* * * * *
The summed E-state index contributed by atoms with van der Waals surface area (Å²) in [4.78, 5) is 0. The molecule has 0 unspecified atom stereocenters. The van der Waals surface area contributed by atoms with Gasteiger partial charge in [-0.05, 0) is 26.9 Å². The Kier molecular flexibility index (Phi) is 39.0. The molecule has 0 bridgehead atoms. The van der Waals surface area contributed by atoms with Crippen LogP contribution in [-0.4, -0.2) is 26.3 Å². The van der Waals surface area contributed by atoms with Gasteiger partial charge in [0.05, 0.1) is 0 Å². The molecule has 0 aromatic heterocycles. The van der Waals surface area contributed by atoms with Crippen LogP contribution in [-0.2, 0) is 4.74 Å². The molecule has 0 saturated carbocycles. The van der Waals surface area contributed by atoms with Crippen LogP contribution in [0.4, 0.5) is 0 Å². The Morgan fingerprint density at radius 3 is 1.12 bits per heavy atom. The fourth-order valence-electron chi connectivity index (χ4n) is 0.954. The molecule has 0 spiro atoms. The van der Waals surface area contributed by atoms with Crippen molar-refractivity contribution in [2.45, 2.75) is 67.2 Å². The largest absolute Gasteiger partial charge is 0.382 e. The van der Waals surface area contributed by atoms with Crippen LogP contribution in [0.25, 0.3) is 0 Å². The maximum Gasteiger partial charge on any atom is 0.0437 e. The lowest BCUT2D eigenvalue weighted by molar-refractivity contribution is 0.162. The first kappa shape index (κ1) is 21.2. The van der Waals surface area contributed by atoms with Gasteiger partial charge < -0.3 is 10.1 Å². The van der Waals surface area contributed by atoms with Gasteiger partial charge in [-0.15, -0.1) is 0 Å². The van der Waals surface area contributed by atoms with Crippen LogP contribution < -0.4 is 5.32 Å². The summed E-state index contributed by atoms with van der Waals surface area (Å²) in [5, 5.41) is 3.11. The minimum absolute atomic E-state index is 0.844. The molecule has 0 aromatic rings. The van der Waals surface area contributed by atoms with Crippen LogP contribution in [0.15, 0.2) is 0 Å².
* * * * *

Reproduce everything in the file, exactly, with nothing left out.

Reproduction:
The summed E-state index contributed by atoms with van der Waals surface area (Å²) in [4.78, 5) is 0. The molecule has 0 unspecified atom stereocenters. The van der Waals surface area contributed by atoms with Gasteiger partial charge in [-0.05, 0) is 26.9 Å². The Kier molecular flexibility index (Phi) is 39.0. The molecule has 0 bridgehead atoms. The van der Waals surface area contributed by atoms with Crippen LogP contribution in [-0.4, -0.2) is 26.3 Å². The van der Waals surface area contributed by atoms with Gasteiger partial charge in [0.05, 0.1) is 0 Å². The molecule has 0 aromatic heterocycles. The van der Waals surface area contributed by atoms with Crippen LogP contribution in [-0.2, 0) is 4.74 Å². The molecule has 0 saturated carbocycles. The van der Waals surface area contributed by atoms with Crippen LogP contribution in [0.4, 0.5) is 0 Å². The Morgan fingerprint density at radius 3 is 1.12 bits per heavy atom. The fourth-order valence-electron chi connectivity index (χ4n) is 0.954. The molecule has 0 spiro atoms. The van der Waals surface area contributed by atoms with Crippen molar-refractivity contribution in [2.45, 2.75) is 67.2 Å². The largest absolute Gasteiger partial charge is 0.382 e. The van der Waals surface area contributed by atoms with Crippen LogP contribution in [0.25, 0.3) is 0 Å². The maximum Gasteiger partial charge on any atom is 0.0437 e. The lowest BCUT2D eigenvalue weighted by molar-refractivity contribution is 0.162. The first kappa shape index (κ1) is 21.2. The van der Waals surface area contributed by atoms with Gasteiger partial charge < -0.3 is 10.1 Å². The van der Waals surface area contributed by atoms with Gasteiger partial charge in [-0.15, -0.1) is 0 Å². The van der Waals surface area contributed by atoms with Crippen LogP contribution < -0.4 is 5.32 Å². The summed E-state index contributed by atoms with van der Waals surface area (Å²) in [5, 5.41) is 3.11. The minimum absolute atomic E-state index is 0.844. The molecule has 0 aromatic rings. The van der Waals surface area contributed by atoms with Crippen LogP contribution in [0.15, 0.2) is 0 Å².